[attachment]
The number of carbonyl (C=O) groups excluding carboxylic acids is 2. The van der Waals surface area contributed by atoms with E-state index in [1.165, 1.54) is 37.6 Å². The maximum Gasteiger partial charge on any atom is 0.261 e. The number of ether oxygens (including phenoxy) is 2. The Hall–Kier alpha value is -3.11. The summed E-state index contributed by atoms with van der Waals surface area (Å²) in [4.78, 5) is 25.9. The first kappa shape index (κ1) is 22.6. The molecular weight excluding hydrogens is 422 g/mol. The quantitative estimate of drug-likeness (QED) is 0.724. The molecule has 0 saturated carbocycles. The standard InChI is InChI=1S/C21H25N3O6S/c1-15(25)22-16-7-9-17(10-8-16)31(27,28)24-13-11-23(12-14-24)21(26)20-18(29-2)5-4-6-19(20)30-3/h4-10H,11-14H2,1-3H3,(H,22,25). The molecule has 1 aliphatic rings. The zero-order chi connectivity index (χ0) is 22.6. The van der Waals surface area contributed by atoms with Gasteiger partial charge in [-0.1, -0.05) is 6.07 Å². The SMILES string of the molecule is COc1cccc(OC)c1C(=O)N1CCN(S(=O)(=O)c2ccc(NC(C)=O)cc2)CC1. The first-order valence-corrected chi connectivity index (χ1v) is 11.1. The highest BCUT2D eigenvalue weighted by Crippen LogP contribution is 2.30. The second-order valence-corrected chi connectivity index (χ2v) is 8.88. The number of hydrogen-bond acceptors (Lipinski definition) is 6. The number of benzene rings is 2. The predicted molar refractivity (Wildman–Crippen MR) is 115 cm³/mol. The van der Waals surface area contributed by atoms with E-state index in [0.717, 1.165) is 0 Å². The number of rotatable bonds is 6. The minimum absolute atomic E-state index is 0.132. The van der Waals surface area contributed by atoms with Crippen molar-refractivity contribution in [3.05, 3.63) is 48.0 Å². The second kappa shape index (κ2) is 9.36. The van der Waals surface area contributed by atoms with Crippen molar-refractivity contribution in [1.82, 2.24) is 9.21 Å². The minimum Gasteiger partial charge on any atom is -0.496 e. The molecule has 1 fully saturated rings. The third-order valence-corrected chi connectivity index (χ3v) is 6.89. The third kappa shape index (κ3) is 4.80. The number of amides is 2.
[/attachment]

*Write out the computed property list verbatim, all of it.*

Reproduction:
The number of carbonyl (C=O) groups excluding carboxylic acids is 2. The van der Waals surface area contributed by atoms with E-state index in [1.165, 1.54) is 37.6 Å². The maximum Gasteiger partial charge on any atom is 0.261 e. The number of ether oxygens (including phenoxy) is 2. The Hall–Kier alpha value is -3.11. The summed E-state index contributed by atoms with van der Waals surface area (Å²) in [4.78, 5) is 25.9. The first kappa shape index (κ1) is 22.6. The molecular weight excluding hydrogens is 422 g/mol. The quantitative estimate of drug-likeness (QED) is 0.724. The molecule has 0 saturated carbocycles. The standard InChI is InChI=1S/C21H25N3O6S/c1-15(25)22-16-7-9-17(10-8-16)31(27,28)24-13-11-23(12-14-24)21(26)20-18(29-2)5-4-6-19(20)30-3/h4-10H,11-14H2,1-3H3,(H,22,25). The molecule has 1 aliphatic rings. The zero-order chi connectivity index (χ0) is 22.6. The van der Waals surface area contributed by atoms with Gasteiger partial charge in [-0.1, -0.05) is 6.07 Å². The SMILES string of the molecule is COc1cccc(OC)c1C(=O)N1CCN(S(=O)(=O)c2ccc(NC(C)=O)cc2)CC1. The first-order valence-corrected chi connectivity index (χ1v) is 11.1. The highest BCUT2D eigenvalue weighted by Crippen LogP contribution is 2.30. The second-order valence-corrected chi connectivity index (χ2v) is 8.88. The number of hydrogen-bond acceptors (Lipinski definition) is 6. The number of benzene rings is 2. The predicted molar refractivity (Wildman–Crippen MR) is 115 cm³/mol. The van der Waals surface area contributed by atoms with E-state index in [0.717, 1.165) is 0 Å². The number of rotatable bonds is 6. The minimum absolute atomic E-state index is 0.132. The van der Waals surface area contributed by atoms with Crippen molar-refractivity contribution in [3.05, 3.63) is 48.0 Å². The second kappa shape index (κ2) is 9.36. The van der Waals surface area contributed by atoms with Crippen molar-refractivity contribution in [1.82, 2.24) is 9.21 Å². The minimum Gasteiger partial charge on any atom is -0.496 e. The molecule has 1 fully saturated rings. The third-order valence-corrected chi connectivity index (χ3v) is 6.89. The third kappa shape index (κ3) is 4.80. The number of amides is 2.